Thursday, August 4, 2016

Spring Branch ISD Receives $1 Million State PreK Grant

The Texas Education Agency (TEA) has awarded more than $1 million to Spring Branch ISD to improve the quality of its prekindergarten programs.

SBISD was one of 578 district and charter schools to earn a grant under one of Texas Gov. Greg Abbott’s priority initiatives, or the House Bill 4 High-Quality Prekindergarten Grant. Under the $116 million grant program, school systems may receive additional funding for qualifying PreK students in addition to the half-day Foundation School Program funding that Texas supports for eligible students.

The TEA grant is designed to improve the quality of programs in areas ranging from curriculum and teacher qualifications to academic performance and family engagement. SBISD was one of the first public school districts in the nation to offer full-day prekindergarten to all qualifying 4-year-olds when it opened five prekindergarten centers 15 years ago.

Board of Trustees and district support for early childhood education were underscored last year when prekindergarten teacher assistants were fully restored to all classrooms after the assistants were reduced due to state education cuts made in 2011. SBISD now provides a 24:2 student to teacher ratio, or lower, in all PreK classrooms.

SBISD’s state grant, paid out in two installments, is exactly $1,063,010. The district has enrolled up to 2,000 PreK students in recent years, and its earliest enrollees are now district graduates and attending colleges, universities and technical certification programs.

“This grant allows us to provide comprehensive improvements in our already highly successful prekindergarten program,” said Sharee Cantrell, the district’s early childhood program director.
She also leads the Lion Lane School for Early Learning, one of five district PreK centers. “We are fortunate to have this grant to enhance a program that Spring Branch ISD has supported for so many years.”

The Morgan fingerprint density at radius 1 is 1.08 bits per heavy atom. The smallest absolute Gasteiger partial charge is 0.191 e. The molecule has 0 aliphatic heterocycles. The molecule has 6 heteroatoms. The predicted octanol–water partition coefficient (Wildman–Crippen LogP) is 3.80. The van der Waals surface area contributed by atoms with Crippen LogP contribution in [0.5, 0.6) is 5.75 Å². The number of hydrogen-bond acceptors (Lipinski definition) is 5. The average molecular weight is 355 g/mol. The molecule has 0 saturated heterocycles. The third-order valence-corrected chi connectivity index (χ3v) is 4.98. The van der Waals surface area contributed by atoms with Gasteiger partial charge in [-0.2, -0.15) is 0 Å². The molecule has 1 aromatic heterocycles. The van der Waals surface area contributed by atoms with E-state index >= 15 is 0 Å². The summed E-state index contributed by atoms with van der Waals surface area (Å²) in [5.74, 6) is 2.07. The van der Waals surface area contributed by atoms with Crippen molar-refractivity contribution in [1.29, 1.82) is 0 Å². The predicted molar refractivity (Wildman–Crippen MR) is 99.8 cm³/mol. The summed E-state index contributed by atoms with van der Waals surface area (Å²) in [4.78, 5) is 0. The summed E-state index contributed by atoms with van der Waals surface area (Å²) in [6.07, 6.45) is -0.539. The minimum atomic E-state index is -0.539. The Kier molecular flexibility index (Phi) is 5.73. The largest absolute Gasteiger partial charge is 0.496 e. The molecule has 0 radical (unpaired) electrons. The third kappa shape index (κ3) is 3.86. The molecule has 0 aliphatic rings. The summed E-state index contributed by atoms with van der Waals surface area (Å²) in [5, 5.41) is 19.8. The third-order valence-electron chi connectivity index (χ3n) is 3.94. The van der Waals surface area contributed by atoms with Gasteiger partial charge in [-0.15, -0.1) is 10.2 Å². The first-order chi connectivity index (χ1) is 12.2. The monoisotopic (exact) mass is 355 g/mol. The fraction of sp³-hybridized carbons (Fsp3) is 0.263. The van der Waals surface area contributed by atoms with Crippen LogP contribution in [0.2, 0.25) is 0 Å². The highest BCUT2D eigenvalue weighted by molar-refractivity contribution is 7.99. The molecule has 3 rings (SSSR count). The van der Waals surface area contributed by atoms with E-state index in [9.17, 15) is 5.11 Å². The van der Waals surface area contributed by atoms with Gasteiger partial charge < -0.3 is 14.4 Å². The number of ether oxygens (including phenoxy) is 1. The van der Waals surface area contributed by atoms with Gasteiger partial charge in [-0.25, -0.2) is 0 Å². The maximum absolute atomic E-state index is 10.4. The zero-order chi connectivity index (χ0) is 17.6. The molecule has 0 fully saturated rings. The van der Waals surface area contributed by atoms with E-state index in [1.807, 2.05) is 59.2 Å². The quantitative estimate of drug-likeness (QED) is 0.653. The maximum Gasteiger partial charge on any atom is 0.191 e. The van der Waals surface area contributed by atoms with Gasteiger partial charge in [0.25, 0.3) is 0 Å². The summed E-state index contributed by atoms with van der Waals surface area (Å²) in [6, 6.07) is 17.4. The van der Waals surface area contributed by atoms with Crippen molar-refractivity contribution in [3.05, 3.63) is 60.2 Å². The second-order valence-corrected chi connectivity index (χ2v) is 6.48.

“As we follow our student’s careers and long-term data, we know that students who’ve attended our prekindergarten programs outperform those who did not, from elementary school all the way through their high school End-of-Course (EOC) exams,” she also said.

Extensive research supports that high-quality prekindergarten programs have other benefits and results in cost savings to communities as students graduate and reach their adult working years.

In SBISD, the $1 million grant will be used in multiple areas – to support personalized learning opportunities, hire staff members for teacher training and classroom coaching as required in the grant, update instructional supplies and provide reading-level appropriate books, among others.

In addition, a Communities in Schools social worker will coordinate family engagement, which will include an early education tool for parents and families called ReadyRosie. The tool allows parents to use mobile phones or home computers to access brief instructional videos in Spanish and English that model or encourage everyday home interactions between parents and children.
The grant will also fund a student assessment tool that will allow teachers to make instructional choices based on immediate feedback on student strengths and needs in academic areas, social-emotional learning and even physical health. District and state comparisons may be conducted.

Gov. Abbott named early education as his top legislative priority, but in the end the qualifying districts including SBISD saw potential grant amounts decline by almost half. Grant awards in Texas ranged from $3,600 total in small districts up to $9.2 million in Houston ISD, the state’s largest award.

Some school districts declined awards because of related state requirements, or due to fears of action by legislators that might reduce or cancel the grant program in the future.

While focused on 4-year-olds, the TEA grant may improve key district measures like SBISD’s post-secondary T-2-4 goal for all graduates to pursue military or technical training, or earn two- or four-year college degrees, SBISD Board President Karen Peck told one local news reporter.

“Although T-2-4 looks at post-secondary success, that success begins with a solid foundation. In SBISD, the first building block of that foundation is our outstanding PreK program,” Peck said.

“We appreciate the State’s award of this grant and would urge the State to increase the funding it makes available for prekindergarten,” Board President Peck also said. 

SBISD registration is now open across the district for prekindergarten centers for the 2016-2017 school year.
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